3. Plan ahead.
Pick a good time for your appointment, whether that's first thing in the morning or later in the afternoon, to ensure that you are feeling your most energetic and least stressed. If you have any special needs, suffer from dental anxiety or have a disability, let the staff know in advance so they can better accommodate you.
4. Keep your dentist informed.
Mention any sores, swelling or pain you might be experiencing in your mouth. Let your dentist know if you smoke, have any allergies or have any existing medical conditions. Also, tell your dentist about all the medications you take, both prescription and over-the-counter. Some can cause problems such as dry mouth; others may interact with medications your dentist may prescribe.
5. Know what to expect.
As with all regular dental visits, your senior dental visit will likely consist of the following:
X-rays -- X-rays are not required at every visit, but may be needed at some point depending on the status of your dental health. They are used to spot problems undetectable to the eye such as bone deterioration below the gum line.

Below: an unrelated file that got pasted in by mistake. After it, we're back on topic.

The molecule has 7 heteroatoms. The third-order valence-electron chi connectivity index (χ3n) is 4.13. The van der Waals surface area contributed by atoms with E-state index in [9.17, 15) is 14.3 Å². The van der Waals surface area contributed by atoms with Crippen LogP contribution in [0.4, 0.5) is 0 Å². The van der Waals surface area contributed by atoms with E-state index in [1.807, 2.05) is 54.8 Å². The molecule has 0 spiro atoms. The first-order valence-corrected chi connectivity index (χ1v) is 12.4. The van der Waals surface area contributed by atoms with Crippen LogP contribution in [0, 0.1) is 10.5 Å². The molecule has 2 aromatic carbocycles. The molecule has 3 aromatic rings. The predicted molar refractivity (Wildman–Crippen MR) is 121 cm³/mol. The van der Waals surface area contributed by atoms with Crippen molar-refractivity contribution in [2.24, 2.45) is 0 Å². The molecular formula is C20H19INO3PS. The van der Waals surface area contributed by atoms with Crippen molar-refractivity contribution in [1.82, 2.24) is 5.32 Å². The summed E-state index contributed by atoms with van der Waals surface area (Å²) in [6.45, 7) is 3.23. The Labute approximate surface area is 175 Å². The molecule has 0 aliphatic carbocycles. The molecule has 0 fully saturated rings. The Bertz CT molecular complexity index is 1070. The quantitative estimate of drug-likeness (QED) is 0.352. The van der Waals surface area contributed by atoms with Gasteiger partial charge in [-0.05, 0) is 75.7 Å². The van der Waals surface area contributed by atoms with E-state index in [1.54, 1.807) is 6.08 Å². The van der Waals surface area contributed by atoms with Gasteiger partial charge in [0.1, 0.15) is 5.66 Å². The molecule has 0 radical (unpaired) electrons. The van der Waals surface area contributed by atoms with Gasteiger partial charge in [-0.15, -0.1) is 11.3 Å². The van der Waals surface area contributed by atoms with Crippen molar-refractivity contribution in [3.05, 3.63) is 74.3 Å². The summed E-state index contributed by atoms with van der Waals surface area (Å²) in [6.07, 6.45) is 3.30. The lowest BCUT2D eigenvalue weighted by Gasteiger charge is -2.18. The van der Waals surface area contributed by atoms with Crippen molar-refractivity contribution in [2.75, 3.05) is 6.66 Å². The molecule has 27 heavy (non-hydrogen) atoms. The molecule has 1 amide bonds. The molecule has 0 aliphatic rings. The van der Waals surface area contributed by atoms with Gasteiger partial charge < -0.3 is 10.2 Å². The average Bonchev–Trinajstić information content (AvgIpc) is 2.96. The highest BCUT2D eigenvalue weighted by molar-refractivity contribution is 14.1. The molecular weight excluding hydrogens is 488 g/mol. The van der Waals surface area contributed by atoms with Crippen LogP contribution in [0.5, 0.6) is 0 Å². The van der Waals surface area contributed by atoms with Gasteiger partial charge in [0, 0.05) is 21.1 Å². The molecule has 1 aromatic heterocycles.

Dental Cleaning -- The dentist or dental hygienist will scrape off any dental plaque or tartar from above and below your gum line, then polish and floss your teeth.
Dental Exam -- The dentist will check your mouth, teeth and gums for signs of cavities, a loose tooth filling and gum disease. He or she will also look at your neck, lymph glands, cheeks, tongue and lips to check for signs of infection or oral cancer.
Treatment Plan -- Depending on what the dentist observes during the exam, he or she will recommend a dental treatment plan. Your dentist can also review proper self-care tips for brushing, flossing and caring for dentures.